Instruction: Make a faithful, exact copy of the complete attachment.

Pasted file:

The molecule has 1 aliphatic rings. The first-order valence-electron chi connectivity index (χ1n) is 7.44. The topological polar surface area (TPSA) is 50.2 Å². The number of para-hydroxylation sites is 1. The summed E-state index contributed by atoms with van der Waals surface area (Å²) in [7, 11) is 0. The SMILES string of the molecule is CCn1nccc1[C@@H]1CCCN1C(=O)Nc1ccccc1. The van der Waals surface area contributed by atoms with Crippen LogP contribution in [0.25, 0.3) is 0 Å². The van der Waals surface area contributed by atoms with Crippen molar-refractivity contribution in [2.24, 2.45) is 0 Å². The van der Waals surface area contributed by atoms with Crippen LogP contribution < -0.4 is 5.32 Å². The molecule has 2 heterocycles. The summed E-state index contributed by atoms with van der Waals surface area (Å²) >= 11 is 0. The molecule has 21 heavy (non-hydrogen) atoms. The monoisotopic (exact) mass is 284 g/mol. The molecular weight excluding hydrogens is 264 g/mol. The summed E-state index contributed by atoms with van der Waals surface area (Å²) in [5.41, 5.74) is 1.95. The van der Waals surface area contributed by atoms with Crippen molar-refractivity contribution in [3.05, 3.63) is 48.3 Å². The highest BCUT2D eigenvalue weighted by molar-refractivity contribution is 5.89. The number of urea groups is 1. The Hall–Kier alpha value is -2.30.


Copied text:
The molecule has 1 aliphatic rings. The first-order valence-electron chi connectivity index (χ1n) is 7.44. The topological polar surface area (TPSA) is 50.2 Å². The number of para-hydroxylation sites is 1. The summed E-state index contributed by atoms with van der Waals surface area (Å²) in [7, 11) is 0. The SMILES string of the molecule is CCn1nccc1[C@@H]1CCCN1C(=O)Nc1ccccc1. The van der Waals surface area contributed by atoms with Crippen LogP contribution in [0.25, 0.3) is 0 Å². The van der Waals surface area contributed by atoms with Crippen molar-refractivity contribution in [2.24, 2.45) is 0 Å². The van der Waals surface area contributed by atoms with Crippen LogP contribution < -0.4 is 5.32 Å². The molecule has 2 heterocycles. The summed E-state index contributed by atoms with van der Waals surface area (Å²) >= 11 is 0. The molecule has 21 heavy (non-hydrogen) atoms. The monoisotopic (exact) mass is 284 g/mol. The molecular weight excluding hydrogens is 264 g/mol. The summed E-state index contributed by atoms with van der Waals surface area (Å²) in [5.41, 5.74) is 1.95. The van der Waals surface area contributed by atoms with Crippen molar-refractivity contribution in [3.05, 3.63) is 48.3 Å². The highest BCUT2D eigenvalue weighted by molar-refractivity contribution is 5.89. The number of urea groups is 1. The Hall–Kier alpha value is -2.30.